Newspapers are dead, we're told. Dinosaurs in a twittering world.
Well, try telling that to The New York Times. The Brontosaurus of American journalism, the largest newspaper in all the land, is not only alive – it intends to thrive!
Never mind that the paper's ad revenues have plummeted, that it has put some of its prime assets up for sale, and that its cash-flow situation is so dire that it sold a big chunk of itself this year to a Mexican billionaire known for shady dealings. Times are tough, even for the Times, but the company's innovative, forward-looking corporate leaders have come up with a business plan that they say will return the financial luster to gem of journalism. To make ends meet, the Times is going into wine.
Wine? You might presume that the executives have taken to guzzling wine in an effort to give the paper's future a rosy look – but, come on, these are serious business people. They have announced a new, revenue-enhancing venture called The New York Times Wine Club. For about $180 a month, the club will ship wine to your door.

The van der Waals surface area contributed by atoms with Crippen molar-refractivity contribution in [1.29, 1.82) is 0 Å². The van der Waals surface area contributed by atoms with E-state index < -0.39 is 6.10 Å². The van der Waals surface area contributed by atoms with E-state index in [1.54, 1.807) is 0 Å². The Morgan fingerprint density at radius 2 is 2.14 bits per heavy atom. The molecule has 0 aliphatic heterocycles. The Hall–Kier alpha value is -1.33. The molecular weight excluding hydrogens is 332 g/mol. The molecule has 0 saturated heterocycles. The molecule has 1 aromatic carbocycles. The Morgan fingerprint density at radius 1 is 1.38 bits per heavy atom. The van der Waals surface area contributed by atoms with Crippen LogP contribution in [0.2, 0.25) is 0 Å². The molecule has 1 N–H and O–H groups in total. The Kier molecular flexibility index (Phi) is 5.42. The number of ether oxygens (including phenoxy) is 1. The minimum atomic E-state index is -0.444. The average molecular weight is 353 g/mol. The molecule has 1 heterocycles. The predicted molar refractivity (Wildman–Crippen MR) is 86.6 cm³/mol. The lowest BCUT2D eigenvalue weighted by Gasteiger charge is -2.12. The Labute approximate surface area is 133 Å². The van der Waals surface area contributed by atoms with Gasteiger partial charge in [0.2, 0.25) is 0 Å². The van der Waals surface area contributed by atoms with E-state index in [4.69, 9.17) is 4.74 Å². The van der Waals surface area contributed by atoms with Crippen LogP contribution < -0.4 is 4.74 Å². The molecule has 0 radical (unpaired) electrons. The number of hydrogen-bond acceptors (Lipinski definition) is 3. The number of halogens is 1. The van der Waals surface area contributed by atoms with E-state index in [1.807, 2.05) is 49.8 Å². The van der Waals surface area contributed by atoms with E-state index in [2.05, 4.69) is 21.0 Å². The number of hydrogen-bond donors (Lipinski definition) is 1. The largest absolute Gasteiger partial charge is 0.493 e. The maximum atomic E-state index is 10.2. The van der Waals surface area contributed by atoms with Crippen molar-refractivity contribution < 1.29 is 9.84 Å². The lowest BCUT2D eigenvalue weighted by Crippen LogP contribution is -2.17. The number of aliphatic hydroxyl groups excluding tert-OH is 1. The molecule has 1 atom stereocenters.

At first blush, journalism and wine might seem an odd pairing. But the Times is already in the home-delivery business, so.... The head of "strategic planning" explains that a wine club is a way for the paper to "delve further into our audience and bring them products and services that basically enhance the bond with The New York Times." Whatever the hell that means.
Well, maybe it'll take odd jobs to keep the presses running. Actually, I think they're onto something with that home-delivery theme. Why not add The New York Times Maid Service to the mix? This would make the Times a company that could do it all for you in one stop – deliver your paper, clean your house, and leave a nice bottle of wine for you. See, there is a future in journalism!